Kathryn Schulz is a staff writer for The New Yorker. "The Really Big One," her article about the rupturing of the Cascadia fault line, won the 2016 Pulitzer Prize.
“I can tell you in absolute sincerity: I didn't realize I was writing a scary story. Obviously I know the earthquake is going to be terrifying, and that our lack of preparedness is genuinely really scary. But, as I think often happens as a reporter, you toggle between professional happiness, which is sometimes, frankly, even professional glee—you’re just so thrilled you’re getting what you’re getting—and then the sort of more human and humane response, which comes every time you really set down your pen and think about what it is you’re actually reporting about.”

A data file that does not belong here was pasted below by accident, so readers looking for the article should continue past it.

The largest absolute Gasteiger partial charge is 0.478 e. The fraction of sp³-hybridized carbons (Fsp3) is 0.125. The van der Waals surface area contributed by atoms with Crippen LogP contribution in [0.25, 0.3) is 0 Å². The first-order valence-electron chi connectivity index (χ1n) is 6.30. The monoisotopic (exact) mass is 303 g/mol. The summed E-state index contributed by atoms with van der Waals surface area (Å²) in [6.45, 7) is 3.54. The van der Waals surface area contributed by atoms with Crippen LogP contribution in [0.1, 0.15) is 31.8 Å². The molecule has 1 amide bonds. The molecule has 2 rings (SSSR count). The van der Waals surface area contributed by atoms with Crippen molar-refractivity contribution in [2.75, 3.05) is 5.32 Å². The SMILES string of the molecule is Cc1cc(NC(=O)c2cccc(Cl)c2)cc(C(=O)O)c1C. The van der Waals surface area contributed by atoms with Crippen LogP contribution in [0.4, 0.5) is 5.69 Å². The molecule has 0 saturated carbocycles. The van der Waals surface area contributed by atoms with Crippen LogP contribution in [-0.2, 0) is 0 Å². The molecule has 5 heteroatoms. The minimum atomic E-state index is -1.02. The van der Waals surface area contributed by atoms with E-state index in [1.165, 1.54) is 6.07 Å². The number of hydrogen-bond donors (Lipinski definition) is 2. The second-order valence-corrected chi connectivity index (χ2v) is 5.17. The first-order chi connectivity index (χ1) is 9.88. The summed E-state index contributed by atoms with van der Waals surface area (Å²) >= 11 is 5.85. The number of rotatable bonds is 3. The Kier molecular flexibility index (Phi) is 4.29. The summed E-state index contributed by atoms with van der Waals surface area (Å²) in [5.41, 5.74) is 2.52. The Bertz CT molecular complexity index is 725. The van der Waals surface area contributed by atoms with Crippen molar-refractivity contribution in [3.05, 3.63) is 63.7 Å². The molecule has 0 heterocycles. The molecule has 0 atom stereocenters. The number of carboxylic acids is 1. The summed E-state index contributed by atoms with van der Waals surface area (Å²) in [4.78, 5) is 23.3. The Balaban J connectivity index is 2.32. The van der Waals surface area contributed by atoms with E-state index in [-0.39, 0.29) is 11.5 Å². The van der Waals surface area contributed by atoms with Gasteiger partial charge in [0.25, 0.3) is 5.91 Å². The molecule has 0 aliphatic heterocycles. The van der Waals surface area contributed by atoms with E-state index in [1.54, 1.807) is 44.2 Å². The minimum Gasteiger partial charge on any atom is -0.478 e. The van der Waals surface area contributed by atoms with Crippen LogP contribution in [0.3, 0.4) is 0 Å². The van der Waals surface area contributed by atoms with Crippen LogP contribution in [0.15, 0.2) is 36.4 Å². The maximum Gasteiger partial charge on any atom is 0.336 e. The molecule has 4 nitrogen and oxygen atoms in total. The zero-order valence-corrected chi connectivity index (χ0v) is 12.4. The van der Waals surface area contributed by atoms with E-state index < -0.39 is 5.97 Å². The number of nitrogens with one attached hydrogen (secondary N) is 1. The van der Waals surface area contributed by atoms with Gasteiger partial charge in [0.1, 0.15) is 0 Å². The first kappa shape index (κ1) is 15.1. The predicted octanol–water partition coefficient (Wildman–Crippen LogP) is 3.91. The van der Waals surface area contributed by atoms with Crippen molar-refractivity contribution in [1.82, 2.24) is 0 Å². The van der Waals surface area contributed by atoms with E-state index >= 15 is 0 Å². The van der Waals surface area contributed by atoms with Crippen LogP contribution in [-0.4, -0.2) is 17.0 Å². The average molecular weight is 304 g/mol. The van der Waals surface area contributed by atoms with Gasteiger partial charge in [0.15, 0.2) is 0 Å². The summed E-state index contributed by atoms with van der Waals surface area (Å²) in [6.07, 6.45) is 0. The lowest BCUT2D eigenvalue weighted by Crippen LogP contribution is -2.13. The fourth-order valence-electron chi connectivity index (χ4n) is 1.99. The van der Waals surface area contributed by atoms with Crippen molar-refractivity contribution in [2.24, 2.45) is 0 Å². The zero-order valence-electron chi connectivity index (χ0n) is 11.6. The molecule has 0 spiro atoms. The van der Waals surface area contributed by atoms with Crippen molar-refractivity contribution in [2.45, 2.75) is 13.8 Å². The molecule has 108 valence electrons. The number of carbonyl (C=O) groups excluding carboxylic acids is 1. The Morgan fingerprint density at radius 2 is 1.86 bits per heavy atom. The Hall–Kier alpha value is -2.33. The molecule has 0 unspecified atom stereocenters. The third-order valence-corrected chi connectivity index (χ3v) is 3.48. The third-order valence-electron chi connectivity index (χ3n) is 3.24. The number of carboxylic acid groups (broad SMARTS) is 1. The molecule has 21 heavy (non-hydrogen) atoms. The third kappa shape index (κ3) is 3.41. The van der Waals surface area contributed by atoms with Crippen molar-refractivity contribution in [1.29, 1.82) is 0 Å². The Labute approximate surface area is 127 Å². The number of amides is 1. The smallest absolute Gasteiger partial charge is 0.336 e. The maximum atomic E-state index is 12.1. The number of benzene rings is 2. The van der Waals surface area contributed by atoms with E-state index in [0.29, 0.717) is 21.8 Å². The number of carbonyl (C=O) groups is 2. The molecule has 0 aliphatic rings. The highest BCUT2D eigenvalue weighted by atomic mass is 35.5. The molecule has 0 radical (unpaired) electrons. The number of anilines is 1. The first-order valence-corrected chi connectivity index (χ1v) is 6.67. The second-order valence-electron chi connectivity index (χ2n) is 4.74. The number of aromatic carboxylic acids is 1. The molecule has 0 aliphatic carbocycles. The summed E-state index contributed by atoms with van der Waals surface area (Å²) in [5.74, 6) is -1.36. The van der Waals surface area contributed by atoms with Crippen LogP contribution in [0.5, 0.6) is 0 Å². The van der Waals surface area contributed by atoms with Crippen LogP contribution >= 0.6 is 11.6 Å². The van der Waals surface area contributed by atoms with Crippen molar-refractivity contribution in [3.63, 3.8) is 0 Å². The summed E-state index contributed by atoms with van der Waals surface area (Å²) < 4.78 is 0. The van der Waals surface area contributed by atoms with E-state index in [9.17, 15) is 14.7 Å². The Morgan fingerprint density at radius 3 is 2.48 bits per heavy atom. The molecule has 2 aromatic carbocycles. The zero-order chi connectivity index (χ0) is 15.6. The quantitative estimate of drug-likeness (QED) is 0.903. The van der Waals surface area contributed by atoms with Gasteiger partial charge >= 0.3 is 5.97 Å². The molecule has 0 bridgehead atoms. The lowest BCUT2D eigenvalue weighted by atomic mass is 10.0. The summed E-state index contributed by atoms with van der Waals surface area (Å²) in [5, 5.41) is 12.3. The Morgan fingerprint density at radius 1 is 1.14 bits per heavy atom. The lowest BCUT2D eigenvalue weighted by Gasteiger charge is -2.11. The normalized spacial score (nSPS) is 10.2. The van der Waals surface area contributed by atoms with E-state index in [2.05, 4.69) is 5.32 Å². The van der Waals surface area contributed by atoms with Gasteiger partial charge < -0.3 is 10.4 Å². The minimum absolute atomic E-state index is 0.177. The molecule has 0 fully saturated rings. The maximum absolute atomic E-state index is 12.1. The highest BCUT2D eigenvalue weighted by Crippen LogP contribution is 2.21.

Thanks to MailChimp and Squarespace for sponsoring this week's episode.
- Schulz on Longform
- [04:15] Schulz’s book criticism for New York
- [07:45] Grist
- [08:15] "The Really Big One" (New Yorker • Jul 2015)
- [29:15] "Citizen Khan" (New Yorker • Jun 2016)
- [33:15] Being Wrong: Adventures in the Margin of Error (Ecco • 2010)
- [35:30] "On being wrong" (TED • Mar 2011)
- [38:45] "Group Think" (New York • Mar 2011)
- [45:30] "How to Stay Safe When the Big One Comes" (New Yorker • Jul 2015)
- [55:45] Dwight Garner’s Archive at The New York Times